The government argues that these confessions are all voluntary. However, Diokno contends these are “warrantless arrests” wherein the suspects are forced to “sign documents incriminating themselves, which is a violation of our bill of rights.” He says that many of these people are poor and unaware of their legal rights. He has not seen any formal guidelines for Duterte’s war, despite repeated requests for information. “Law officials (are) acting as judge, jury and executioner. We might as well abolish our courts,” he told CNN.
“There is no denying the fact that this is a very important issue of public interest and national importance…”
The Philippine Senate has begun investigating President Duterte’s actions. Sen. Leila De Lima, who is the head of the Committee on Justice and Human Rights, told CNN Philippines that the rising death toll involving suspected drug dealers is a “very important issue of public interest.” The investigation was joined by Sen. Ping Lascon, chairman of the Committee on Public Order and Dangerous Drugs.
“There is no denying the fact that this is a very important issue of public interest and national importance, and this is something bigger than [me],” Sen. De Lima said in her interview. She wants to know how many of these deaths are the result of legitimate police investigations and how many are non-sanctioned vigilante killings.
“If such a policy were implemented in Indonesia…the number of drug traffickers and users in our…country would drop drastically.”
Other nations already seem to be taking a shine to President Duterte’s plan. Budi Waseso, who serves as Indonesia’s anti-drug tsar, has expressed support for the actions in the Philippines and has indicated a desire to start a similar crusade in his country. “I would be on the frontline to eradicate all the traffickers…. If such a policy were implemented in Indonesia, we believe that the number of drug traffickers and users in our beloved country would drop drastically,” he said.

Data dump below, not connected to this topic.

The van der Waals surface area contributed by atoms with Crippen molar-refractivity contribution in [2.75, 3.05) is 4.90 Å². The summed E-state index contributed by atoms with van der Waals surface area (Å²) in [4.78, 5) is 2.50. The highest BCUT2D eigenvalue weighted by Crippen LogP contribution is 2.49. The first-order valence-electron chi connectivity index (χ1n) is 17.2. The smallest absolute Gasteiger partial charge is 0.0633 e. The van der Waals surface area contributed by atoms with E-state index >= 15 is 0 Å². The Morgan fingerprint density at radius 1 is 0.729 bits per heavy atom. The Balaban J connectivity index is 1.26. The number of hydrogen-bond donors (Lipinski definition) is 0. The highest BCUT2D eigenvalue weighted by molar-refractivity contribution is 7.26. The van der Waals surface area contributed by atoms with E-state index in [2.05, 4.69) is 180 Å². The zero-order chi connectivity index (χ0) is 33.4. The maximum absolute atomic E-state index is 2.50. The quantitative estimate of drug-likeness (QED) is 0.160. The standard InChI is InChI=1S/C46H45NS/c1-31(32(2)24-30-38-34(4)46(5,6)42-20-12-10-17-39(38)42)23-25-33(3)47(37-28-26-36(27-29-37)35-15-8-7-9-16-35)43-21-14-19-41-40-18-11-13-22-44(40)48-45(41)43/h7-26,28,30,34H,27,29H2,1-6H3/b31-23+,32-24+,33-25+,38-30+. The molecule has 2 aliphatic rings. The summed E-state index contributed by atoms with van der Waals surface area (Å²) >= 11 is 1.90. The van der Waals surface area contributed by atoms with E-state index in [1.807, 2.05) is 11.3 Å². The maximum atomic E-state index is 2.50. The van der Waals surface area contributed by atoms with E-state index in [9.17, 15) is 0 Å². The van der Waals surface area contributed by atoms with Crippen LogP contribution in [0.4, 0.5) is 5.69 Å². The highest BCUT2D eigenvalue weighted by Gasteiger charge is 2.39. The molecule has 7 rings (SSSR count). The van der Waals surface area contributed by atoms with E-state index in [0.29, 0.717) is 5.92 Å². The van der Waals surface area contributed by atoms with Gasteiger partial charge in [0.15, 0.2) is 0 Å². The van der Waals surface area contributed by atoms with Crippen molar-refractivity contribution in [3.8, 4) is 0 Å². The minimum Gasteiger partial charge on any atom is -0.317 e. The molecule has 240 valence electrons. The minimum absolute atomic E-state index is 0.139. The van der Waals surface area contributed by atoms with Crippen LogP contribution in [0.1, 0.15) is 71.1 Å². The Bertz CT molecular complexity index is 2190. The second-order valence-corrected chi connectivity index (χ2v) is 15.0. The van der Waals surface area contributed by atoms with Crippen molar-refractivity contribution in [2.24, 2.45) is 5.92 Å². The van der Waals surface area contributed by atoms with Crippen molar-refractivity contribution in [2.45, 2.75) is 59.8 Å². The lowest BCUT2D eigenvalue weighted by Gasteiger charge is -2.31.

President Duterte had a meeting in Jakarta last week to speak with Indonesian President Joko Widodo. Prior to this visit, President Wododo also suggested that Indonesia should embrace a policy similar to that in the Philippines. He said that Indonesian authorities were hiring more people and obtaining more weapons in an effort to increase their fight against the existing drug trade.
“I do not have any master except the Filipino people…”
President Duterte has remained defiant to those who question his motives. He recently warned President Obama not to ask about his extrajudicial means of fighting the drug trade in the Philippines. “I am a president of a sovereign state, and we have long ceased to be a colony. I do not have any master except the Filipino people, and nobody but nobody. You must be respectful. Do not just throw questions,” he said in a recent press conference in his country. He then told President Obama, “Son of a bitch. I will swear at you in that forum.” President Obama promptly cancelled a scheduled meeting with Duterte, saying that he did not want to meet unless it would be productive.
This is not the first time that Duterte said something inflammatory. He once cursed the Pope out for causing traffic jams during a visit to Manila. During his presidential campaign, he also joked about the rape of an Australian missionary. With the international eye on him, it remains to be seen what the so-called “Donald Trump of Asia” will do next.